U.S. to keep restriction on small knives on planes for now

WASHINGTON (CNN) -- The U.S. government will temporarily delay a controversial rule that would again permit passengers to carry small knives on commercial flights three days before it was due to take effect.

The Transportation Security Administration said in a statement on Monday it would consider additional input from a federal advisory committee that includes aviation-related interests, passenger advocates, and law enforcement experts before activating the new regulation.

Airline passengers had been cleared to carry knives with small blades, including some pocket knives, beginning on Thursday. The TSA did not give a new date for the policy to take effect.

Small knives were banned along with a host of other undersized sharp objects, like nail clippers, screwdrivers and cosmetic scissors, after the September 11, 2001, terrorist attacks on the United States.

Al Qaeda hijackers were believed to have used box cutters to gain control of four jetliners.

There has been a gradual easing of those prohibitions in recent years as planes hardened onboard security and the potential threats shifted from hijackings to attempts by terrorists to bring down planes with bombs.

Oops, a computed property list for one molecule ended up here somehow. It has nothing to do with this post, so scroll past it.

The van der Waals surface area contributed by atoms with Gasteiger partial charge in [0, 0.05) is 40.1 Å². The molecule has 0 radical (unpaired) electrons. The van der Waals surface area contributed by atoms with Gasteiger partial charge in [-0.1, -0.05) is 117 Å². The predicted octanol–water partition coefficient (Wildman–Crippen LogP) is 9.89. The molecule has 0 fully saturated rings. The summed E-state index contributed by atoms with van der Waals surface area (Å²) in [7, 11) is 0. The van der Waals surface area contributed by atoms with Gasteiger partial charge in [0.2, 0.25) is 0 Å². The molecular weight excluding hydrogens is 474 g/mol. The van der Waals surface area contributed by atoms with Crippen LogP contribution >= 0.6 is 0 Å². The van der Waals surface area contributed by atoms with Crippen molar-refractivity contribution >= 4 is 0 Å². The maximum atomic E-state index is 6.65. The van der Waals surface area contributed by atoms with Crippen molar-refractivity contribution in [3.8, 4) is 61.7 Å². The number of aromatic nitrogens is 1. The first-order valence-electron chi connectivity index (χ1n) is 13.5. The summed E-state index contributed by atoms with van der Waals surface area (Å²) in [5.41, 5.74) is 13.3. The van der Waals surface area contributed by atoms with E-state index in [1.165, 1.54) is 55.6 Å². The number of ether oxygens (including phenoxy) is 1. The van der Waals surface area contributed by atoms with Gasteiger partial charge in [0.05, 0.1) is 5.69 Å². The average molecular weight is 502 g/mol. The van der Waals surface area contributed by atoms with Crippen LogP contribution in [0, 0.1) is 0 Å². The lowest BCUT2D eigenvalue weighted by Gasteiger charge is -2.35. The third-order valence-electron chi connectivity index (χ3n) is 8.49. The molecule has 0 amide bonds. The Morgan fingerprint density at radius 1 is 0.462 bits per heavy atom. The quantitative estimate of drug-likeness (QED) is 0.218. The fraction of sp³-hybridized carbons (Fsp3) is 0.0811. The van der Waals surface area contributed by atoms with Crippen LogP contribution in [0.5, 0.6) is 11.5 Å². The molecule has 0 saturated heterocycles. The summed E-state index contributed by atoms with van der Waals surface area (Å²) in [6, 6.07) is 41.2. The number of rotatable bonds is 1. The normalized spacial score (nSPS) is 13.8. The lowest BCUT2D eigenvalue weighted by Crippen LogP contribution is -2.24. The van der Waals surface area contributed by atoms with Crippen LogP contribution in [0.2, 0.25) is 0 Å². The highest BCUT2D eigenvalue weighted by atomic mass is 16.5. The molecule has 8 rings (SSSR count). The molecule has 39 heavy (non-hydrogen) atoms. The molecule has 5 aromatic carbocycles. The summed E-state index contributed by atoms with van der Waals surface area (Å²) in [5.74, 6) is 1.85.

Knives are probably the most common items surrendered by passengers at screening points, aside from liquids. About 35 knives are seen at Baltimore-Washington International Airport on an average day and about 47 per day at Los Angeles International Airport, officials said recently.

Under the plan, knives with blades that are 2.36 inches or shorter and less than a half-inch wide will be allowed in airline cabins so long as the blade is not fixed or does not lock into place.

TSA Administrator John Pistole had previously told a House Homeland Security subcommittee that his decision on permitting small knives would stand. He said it would improve screening efficiency and allow security to focus on items that pose more serious threats to aviation.

But Pistole has been under pressure from congressional lawmakers, flight crews and others concerned the change dangerously relaxed aviation security and sent the wrong message to a flying public eager for more simplicity and efficiency in passenger and bag screening.

Some of the nation's biggest carriers have also opposed the policy.

The TSA statement on Monday said the delay would enable security planners to weigh new feedback and continue workforce training.

U.S. Sen. Charles Schumer said the temporary move is a "solid, commonsense step" toward maintaining safe skies.

"This delay acknowledges that permitting knives on planes is a bad idea; now the TSA should go the rest of the way and end this flawed policy all together," the New York Democrat said in a statement.

Rep. Bennie G. Thompson, a Mississippi Democrat, also approved of the delay.

"Now TSA can go through the established process, seek input from stakeholders and consult with the (Transportation Security Officer) workforce -- so we can have a sensible security policy with stakeholder buy-in," the ranking member of the House Homeland Security Committee said in a statement.

CNN's Mike M. Ahlers contributed to this report